A Swiss commodity trader’s Abu Dhabi subsidiary has been able to buy tens of millions of dollars of Russian gold despite a ban on Swiss entities undertaking such activity, the latest evidence of a gap in western sanctions against Moscow.
Switzerland last August adopted the EU’s prohibition of “the direct or indirect import, purchase or transfer” of Russian gold including shipments into third countries, which was among a raft of western measures introduced in response to Russian president Vladimir Putin’s assault on Ukraine.
But a provision in Swiss law allows its companies’ overseas subsidiaries to trade Russian commodities as long as they are “legally independent” — a term the Swiss sanctions enforcement agency declined to define.
Open Mineral Ltd, registered in Abu Dhabi a year ago and wholly owned by Zug-based Open Mineral AG, imported $44mn of Russian gold to the United Arab Emirates in six shipments between August and January, according to documents obtained by the Financial Times and confirmed by the Swiss commodity trader.
The documents were corroborated using Russian customs declarations supplied to the FT by the Free Russia Foundation, a pro-democracy group.
The UAE, the Middle East’s main trade and financial hub, has positioned itself as a neutral regional power.
Open Mineral AG, which is backed by Abu Dhabi wealth fund Mubadala, said it “takes compliance very seriously and took all appropriate steps to confirm that Open Mineral Ltd did not break any applicable law”.
The transactions by Open Mineral’s UAE subsidiary add to evidence of a playbook adopted by some traders to keep Russian oil and gold flowing.
Open Mineral’s approach has similarities with that of Paramount Energy & Commodities SA, a Swiss-based trader that owns Paramount Energy and Commodities DMCC in Dubai.
The FT reported last month that Paramount’s Dubai-based entity had continued to trade Russian crude out of the eastern oil port of Kozmino, where cargoes have consistently been assessed by pricing agencies as trading above the G7 price cap that is designed to cut Moscow’s oil revenues. Paramount has denied breaching any sanctions on the basis that the Dubai company is operated and managed “totally independently”.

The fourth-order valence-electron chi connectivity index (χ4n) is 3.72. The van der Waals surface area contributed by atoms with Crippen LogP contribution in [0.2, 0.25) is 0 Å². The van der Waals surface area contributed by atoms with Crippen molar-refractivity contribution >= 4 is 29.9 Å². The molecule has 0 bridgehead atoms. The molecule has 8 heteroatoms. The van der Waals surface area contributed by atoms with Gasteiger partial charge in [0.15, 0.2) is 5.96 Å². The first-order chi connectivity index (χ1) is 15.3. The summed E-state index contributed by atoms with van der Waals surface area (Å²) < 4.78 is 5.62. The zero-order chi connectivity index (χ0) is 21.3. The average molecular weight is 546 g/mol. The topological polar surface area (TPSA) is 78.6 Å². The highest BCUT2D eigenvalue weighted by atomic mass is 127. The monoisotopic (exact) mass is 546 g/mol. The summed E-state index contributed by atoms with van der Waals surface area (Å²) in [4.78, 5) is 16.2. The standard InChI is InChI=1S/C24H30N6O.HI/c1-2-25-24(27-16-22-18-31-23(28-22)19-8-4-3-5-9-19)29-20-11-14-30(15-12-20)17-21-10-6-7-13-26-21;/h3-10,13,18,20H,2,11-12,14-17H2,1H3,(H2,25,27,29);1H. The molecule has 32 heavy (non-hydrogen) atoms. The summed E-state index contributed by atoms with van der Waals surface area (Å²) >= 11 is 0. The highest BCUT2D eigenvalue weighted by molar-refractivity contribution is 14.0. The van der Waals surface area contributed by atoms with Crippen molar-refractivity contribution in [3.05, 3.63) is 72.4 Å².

While Switzerland has mirrored the EU’s sanctions, the country’s State Secretariat for Economic Affairs (Seco) said “legally independent subsidiaries of Swiss companies abroad . . . [are] generally not bound by Swiss sanctions provisions”.
It said this was because of the “principle of territoriality”, which means Swiss law applies only to nationals residing and companies incorporated in the country.
By contrast, the EU does not allow overseas subsidiaries to continue trading prohibited Russian goods because a “non-circumvention” clause, designed to ensure companies comply with both the spirit and letter of the law, is embedded in all its sanctions.
Seco declined to outline any conditions under which two entities would not be considered “legally independent”.
“Such questions will be analysed from case to case. There is no general policy,” it said.
Open Mineral AG said the UAE entity had its own office, UAE-based directors, employees, bank accounts and credit lines, adding that it had paid no dividends to the Swiss parent. In response to queries on whether the Swiss entity exerted control or oversight over the UAE entity, Open Mineral AG said Open Mineral Ltd “operates as a separate company in the usual way”.
Switzerland, which has historically valued neutrality during conflicts and has fostered a regulatory system that protects secrecy for the banking and commodity trading sectors, surprised the international community last year by following the EU in imposing sanctions on Russia.
But Agathe Duparc, a researcher at Swiss NGO Public Eye, said that if Seco had concerns about any such business arrangements, it would be well advised “to examine the link between the two entities to understand if the legal separation exists only on paper and that in reality the decisions are taken in Switzerland”.
Open Mineral was founded in 2017 by a group of former Glencore executives.
Mubadala led a $33mn funding round in 2021 for the Swiss company, which began as an eBay-style marketplace for metals but has made inroads in niche markets such as copper and lithium concentrates. Mubadala declined to comment.
Additional reporting by Henry Foy and Sam Fleming in Brussels and Polina Ivanova, David Sheppard and Tom Wilson in London